The Ethics of Facial Recognition: A Lesson From London


When facial recognition technology integrates with public safety, it creates controversy. Unfortunately, that was the case with the London Metropolitan Police in July 2018.


The London Policing Ethics Jury reported the lack of clarity about the legality of the technology’s use. They suggested the police to work closely with relevant commissioners to ensure proper supervision.


Almost a year later, the facial recognition technology continues to face a privacy breach.


The independent jury conducted a survey of Londoners’ perceptions of facial recognition and its use in public safety.


Over 57% say police’s use of facial recognition software was acceptable. However, that number increased to 83% when the survey asked respondents about their technology support in searching for offenders.


While half of respondents believed that using such software make them feel secure, more than 33% raised concerns about the privacy impact.


Dr. Suzanne Shale, director of the London Policing Ethics Jury, concludes on the survey’s findings:


“Given the impact that digital technology can have on public confidence with the police, ensuring the use of such software does not compromise that relationship is vital.”


The Verdict on Facial Recognition


After reviewing the police’s software use, the Jury published a final report that recommends meeting the following five conditions:


  1. The public safety benefits should be enough to offset any potential public mistrust in technology;
  2. To show the technology use does not generate gender or racial bias in policing;
  3. Each deployment must be tested and authorized in advance to ensure its necessity to a specific policing goal;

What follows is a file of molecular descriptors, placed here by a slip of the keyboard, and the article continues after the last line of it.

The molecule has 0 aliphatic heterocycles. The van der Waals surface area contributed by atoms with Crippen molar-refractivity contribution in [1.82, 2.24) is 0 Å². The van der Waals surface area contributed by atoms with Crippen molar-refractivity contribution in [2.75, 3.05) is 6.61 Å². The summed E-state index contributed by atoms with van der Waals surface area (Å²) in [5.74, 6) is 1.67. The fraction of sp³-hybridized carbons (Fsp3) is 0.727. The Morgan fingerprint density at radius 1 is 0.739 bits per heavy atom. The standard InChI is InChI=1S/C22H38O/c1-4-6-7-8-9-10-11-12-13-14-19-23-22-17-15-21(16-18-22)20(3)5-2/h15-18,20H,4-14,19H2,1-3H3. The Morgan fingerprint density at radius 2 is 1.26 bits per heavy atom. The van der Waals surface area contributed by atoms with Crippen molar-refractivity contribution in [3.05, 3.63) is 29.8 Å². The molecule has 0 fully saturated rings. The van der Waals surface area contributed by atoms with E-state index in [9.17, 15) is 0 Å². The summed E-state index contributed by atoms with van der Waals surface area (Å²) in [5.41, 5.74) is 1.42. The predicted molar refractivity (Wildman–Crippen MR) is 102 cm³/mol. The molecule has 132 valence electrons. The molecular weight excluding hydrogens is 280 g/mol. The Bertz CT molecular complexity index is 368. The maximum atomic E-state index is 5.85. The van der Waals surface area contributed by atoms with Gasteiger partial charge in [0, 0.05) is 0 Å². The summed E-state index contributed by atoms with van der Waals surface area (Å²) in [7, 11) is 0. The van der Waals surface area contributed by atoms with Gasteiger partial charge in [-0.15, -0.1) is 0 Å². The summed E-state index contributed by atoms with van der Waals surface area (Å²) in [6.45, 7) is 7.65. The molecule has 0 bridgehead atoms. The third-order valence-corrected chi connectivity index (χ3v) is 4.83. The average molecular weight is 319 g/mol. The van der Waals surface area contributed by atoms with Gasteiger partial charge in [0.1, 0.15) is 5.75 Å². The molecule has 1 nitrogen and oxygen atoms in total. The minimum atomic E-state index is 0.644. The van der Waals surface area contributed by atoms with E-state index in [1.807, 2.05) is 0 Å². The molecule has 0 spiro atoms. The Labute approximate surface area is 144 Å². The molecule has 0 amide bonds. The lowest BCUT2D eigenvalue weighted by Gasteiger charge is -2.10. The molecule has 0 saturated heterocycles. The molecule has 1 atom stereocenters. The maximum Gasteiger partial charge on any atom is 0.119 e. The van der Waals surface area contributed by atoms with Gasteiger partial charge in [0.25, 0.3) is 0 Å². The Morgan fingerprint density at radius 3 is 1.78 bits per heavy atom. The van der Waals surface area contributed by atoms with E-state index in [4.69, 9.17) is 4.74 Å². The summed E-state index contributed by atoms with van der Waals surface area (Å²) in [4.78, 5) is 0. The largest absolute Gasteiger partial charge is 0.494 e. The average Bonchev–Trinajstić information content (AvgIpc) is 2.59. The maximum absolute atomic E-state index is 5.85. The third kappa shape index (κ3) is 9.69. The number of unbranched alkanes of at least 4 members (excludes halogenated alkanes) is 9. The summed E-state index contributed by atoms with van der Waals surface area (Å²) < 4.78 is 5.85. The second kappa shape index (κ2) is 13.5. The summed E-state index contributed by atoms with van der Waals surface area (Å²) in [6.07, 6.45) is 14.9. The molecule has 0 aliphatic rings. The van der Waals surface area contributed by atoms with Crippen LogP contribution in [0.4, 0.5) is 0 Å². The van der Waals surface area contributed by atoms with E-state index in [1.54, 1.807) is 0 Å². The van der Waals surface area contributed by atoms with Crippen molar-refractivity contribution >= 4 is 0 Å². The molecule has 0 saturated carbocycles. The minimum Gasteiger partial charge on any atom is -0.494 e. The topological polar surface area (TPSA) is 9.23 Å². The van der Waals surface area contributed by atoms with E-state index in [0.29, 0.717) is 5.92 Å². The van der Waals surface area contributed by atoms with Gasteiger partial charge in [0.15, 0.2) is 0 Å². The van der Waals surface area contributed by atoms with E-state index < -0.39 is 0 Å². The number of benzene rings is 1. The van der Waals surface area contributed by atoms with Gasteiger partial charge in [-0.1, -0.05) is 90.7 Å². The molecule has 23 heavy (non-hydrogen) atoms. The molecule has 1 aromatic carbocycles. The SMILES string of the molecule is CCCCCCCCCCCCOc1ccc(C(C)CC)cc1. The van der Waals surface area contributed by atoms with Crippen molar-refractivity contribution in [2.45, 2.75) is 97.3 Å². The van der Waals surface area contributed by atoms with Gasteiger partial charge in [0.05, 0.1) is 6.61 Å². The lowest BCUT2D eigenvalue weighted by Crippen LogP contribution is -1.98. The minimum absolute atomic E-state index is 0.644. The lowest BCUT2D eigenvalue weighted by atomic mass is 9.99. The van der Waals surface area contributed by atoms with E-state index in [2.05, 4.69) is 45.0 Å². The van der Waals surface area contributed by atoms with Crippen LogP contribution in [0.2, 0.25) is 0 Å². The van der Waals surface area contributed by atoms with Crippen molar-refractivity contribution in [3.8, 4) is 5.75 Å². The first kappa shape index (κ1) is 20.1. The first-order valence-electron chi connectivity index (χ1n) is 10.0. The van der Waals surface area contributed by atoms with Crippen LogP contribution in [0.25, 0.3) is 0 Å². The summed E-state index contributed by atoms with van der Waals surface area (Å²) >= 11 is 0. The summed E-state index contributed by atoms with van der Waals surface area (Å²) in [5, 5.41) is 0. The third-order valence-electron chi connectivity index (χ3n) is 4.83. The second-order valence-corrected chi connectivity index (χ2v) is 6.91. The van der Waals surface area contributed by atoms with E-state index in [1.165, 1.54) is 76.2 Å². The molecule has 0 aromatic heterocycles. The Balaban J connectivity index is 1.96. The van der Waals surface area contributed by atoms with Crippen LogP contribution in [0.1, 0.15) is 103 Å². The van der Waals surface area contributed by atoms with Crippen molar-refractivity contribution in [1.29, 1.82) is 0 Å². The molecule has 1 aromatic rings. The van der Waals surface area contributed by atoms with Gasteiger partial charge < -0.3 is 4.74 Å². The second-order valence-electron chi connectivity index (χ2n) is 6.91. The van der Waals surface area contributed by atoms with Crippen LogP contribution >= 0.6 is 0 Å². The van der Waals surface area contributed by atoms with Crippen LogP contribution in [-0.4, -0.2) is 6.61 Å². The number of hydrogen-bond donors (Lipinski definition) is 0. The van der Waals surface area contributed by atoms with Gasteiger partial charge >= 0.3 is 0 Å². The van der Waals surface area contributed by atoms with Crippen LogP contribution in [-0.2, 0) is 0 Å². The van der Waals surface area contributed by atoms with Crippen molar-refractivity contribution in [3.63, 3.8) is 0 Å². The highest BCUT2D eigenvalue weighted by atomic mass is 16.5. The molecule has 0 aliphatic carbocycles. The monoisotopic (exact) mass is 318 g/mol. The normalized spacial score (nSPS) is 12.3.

4. Authorities will train operators about the associated risks in using the software to further understanding about their responsibility;
  5. Both the Metropolitan Police and their Crime and Policing Office develop strict guidelines to ensure the technology benefits offset the potential invasion of privacy.


Besides the 5 conditions, the Jury also established a framework to support the police in testing new technologies. The framework addresses ethical concerns about how new technology will ensure the public’s protection. The structure comprises 14 questions about engagement, diversity, and inclusion regarding police considerations before proceeding with any test.


In conclusion, the Jury director said “there are important ethical issues to address, but they do not represent real reasons for not using facial recognition. We will watch closely how the use of this technology progresses to ensure that it continues to be investigated ethically.”



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